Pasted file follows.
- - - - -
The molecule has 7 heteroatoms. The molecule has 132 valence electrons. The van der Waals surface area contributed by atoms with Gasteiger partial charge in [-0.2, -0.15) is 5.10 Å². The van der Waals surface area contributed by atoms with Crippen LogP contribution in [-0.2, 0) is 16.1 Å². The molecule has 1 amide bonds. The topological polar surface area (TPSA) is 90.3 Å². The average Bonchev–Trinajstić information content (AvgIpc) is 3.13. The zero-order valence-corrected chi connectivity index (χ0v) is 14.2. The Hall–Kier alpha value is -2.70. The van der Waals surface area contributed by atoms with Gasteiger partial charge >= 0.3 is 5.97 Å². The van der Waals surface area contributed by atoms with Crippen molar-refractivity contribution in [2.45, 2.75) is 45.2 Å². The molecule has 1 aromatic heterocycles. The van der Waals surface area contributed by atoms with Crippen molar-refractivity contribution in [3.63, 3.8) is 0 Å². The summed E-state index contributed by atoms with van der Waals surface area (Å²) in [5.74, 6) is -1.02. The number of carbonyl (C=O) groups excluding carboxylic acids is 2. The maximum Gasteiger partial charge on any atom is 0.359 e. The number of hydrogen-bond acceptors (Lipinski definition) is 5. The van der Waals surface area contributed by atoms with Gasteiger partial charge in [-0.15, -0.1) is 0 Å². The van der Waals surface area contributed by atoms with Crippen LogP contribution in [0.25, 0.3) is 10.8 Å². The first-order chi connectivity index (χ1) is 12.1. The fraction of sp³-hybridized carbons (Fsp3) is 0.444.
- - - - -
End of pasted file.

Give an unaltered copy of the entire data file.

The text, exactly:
The molecule has 7 heteroatoms. The molecule has 132 valence electrons. The van der Waals surface area contributed by atoms with Gasteiger partial charge in [-0.2, -0.15) is 5.10 Å². The van der Waals surface area contributed by atoms with Crippen LogP contribution in [-0.2, 0) is 16.1 Å². The molecule has 1 amide bonds. The topological polar surface area (TPSA) is 90.3 Å². The average Bonchev–Trinajstić information content (AvgIpc) is 3.13. The zero-order valence-corrected chi connectivity index (χ0v) is 14.2. The Hall–Kier alpha value is -2.70. The van der Waals surface area contributed by atoms with Gasteiger partial charge >= 0.3 is 5.97 Å². The van der Waals surface area contributed by atoms with Crippen molar-refractivity contribution in [2.45, 2.75) is 45.2 Å². The molecule has 1 aromatic heterocycles. The van der Waals surface area contributed by atoms with Crippen molar-refractivity contribution in [3.63, 3.8) is 0 Å². The summed E-state index contributed by atoms with van der Waals surface area (Å²) in [5.74, 6) is -1.02. The number of carbonyl (C=O) groups excluding carboxylic acids is 2. The maximum Gasteiger partial charge on any atom is 0.359 e. The number of hydrogen-bond acceptors (Lipinski definition) is 5. The van der Waals surface area contributed by atoms with Gasteiger partial charge in [-0.15, -0.1) is 0 Å². The van der Waals surface area contributed by atoms with Crippen LogP contribution in [0.25, 0.3) is 10.8 Å². The first-order chi connectivity index (χ1) is 12.1. The fraction of sp³-hybridized carbons (Fsp3) is 0.444.